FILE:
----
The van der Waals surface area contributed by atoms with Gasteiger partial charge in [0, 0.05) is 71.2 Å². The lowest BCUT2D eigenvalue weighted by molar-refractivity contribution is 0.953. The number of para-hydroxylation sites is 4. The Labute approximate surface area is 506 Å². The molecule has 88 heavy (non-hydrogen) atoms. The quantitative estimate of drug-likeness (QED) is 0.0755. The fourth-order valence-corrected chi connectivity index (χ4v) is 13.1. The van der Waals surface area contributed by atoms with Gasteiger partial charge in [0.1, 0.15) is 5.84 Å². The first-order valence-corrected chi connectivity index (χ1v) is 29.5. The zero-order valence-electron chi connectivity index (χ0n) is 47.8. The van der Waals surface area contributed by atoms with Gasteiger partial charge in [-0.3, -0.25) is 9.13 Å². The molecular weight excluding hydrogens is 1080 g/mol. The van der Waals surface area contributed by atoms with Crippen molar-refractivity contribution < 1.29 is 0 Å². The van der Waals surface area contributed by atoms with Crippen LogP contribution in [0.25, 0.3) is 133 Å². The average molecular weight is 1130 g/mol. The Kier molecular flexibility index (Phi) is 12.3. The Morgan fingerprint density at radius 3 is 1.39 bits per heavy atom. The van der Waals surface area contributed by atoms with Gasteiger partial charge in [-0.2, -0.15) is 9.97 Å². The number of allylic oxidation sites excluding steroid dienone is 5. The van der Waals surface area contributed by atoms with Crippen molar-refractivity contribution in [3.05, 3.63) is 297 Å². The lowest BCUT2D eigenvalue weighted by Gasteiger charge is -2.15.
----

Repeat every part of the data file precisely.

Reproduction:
The van der Waals surface area contributed by atoms with Gasteiger partial charge in [0, 0.05) is 71.2 Å². The lowest BCUT2D eigenvalue weighted by molar-refractivity contribution is 0.953. The number of para-hydroxylation sites is 4. The Labute approximate surface area is 506 Å². The molecule has 88 heavy (non-hydrogen) atoms. The quantitative estimate of drug-likeness (QED) is 0.0755. The fourth-order valence-corrected chi connectivity index (χ4v) is 13.1. The van der Waals surface area contributed by atoms with Gasteiger partial charge in [0.1, 0.15) is 5.84 Å². The first-order valence-corrected chi connectivity index (χ1v) is 29.5. The zero-order valence-electron chi connectivity index (χ0n) is 47.8. The van der Waals surface area contributed by atoms with Gasteiger partial charge in [-0.3, -0.25) is 9.13 Å². The molecular weight excluding hydrogens is 1080 g/mol. The van der Waals surface area contributed by atoms with Crippen molar-refractivity contribution < 1.29 is 0 Å². The van der Waals surface area contributed by atoms with Crippen LogP contribution in [0.25, 0.3) is 133 Å². The average molecular weight is 1130 g/mol. The Kier molecular flexibility index (Phi) is 12.3. The Morgan fingerprint density at radius 3 is 1.39 bits per heavy atom. The van der Waals surface area contributed by atoms with Gasteiger partial charge in [-0.2, -0.15) is 9.97 Å². The number of allylic oxidation sites excluding steroid dienone is 5. The van der Waals surface area contributed by atoms with Crippen molar-refractivity contribution in [3.05, 3.63) is 297 Å². The lowest BCUT2D eigenvalue weighted by Gasteiger charge is -2.15.